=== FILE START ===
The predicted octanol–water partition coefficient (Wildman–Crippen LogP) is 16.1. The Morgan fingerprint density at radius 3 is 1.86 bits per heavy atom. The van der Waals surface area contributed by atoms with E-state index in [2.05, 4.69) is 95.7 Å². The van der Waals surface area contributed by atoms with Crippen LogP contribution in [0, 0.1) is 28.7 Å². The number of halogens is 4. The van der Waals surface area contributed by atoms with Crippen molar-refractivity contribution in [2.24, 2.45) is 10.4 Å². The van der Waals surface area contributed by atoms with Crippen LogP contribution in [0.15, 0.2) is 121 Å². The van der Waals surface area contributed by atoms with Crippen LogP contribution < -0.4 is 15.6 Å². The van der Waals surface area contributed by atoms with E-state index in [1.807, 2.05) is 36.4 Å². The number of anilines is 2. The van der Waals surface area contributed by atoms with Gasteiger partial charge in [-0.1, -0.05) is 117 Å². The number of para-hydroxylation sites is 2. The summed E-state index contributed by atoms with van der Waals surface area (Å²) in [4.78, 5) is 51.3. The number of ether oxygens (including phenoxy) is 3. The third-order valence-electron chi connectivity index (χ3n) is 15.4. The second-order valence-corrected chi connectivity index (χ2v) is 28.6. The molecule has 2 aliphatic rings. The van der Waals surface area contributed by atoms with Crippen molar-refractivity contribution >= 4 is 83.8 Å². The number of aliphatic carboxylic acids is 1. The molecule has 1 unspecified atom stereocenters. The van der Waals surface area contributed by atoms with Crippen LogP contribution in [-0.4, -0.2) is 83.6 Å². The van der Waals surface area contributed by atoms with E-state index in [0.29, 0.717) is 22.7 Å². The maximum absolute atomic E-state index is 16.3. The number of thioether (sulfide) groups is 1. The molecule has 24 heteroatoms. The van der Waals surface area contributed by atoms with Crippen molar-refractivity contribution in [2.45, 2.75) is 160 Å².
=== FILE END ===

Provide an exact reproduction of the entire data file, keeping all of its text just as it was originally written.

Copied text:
The predicted octanol–water partition coefficient (Wildman–Crippen LogP) is 16.1. The Morgan fingerprint density at radius 3 is 1.86 bits per heavy atom. The van der Waals surface area contributed by atoms with E-state index in [2.05, 4.69) is 95.7 Å². The van der Waals surface area contributed by atoms with Crippen LogP contribution in [0, 0.1) is 28.7 Å². The number of halogens is 4. The van der Waals surface area contributed by atoms with Crippen molar-refractivity contribution in [2.24, 2.45) is 10.4 Å². The van der Waals surface area contributed by atoms with Crippen LogP contribution in [0.15, 0.2) is 121 Å². The van der Waals surface area contributed by atoms with Crippen LogP contribution < -0.4 is 15.6 Å². The van der Waals surface area contributed by atoms with E-state index in [1.807, 2.05) is 36.4 Å². The number of anilines is 2. The van der Waals surface area contributed by atoms with Gasteiger partial charge in [-0.1, -0.05) is 117 Å². The number of para-hydroxylation sites is 2. The summed E-state index contributed by atoms with van der Waals surface area (Å²) in [4.78, 5) is 51.3. The number of ether oxygens (including phenoxy) is 3. The third-order valence-electron chi connectivity index (χ3n) is 15.4. The second-order valence-corrected chi connectivity index (χ2v) is 28.6. The molecule has 2 aliphatic rings. The van der Waals surface area contributed by atoms with Crippen molar-refractivity contribution >= 4 is 83.8 Å². The number of aliphatic carboxylic acids is 1. The molecule has 1 unspecified atom stereocenters. The van der Waals surface area contributed by atoms with Crippen LogP contribution in [-0.4, -0.2) is 83.6 Å². The van der Waals surface area contributed by atoms with E-state index in [0.29, 0.717) is 22.7 Å². The maximum absolute atomic E-state index is 16.3. The number of thioether (sulfide) groups is 1. The molecule has 24 heteroatoms. The van der Waals surface area contributed by atoms with Crippen molar-refractivity contribution in [2.45, 2.75) is 160 Å².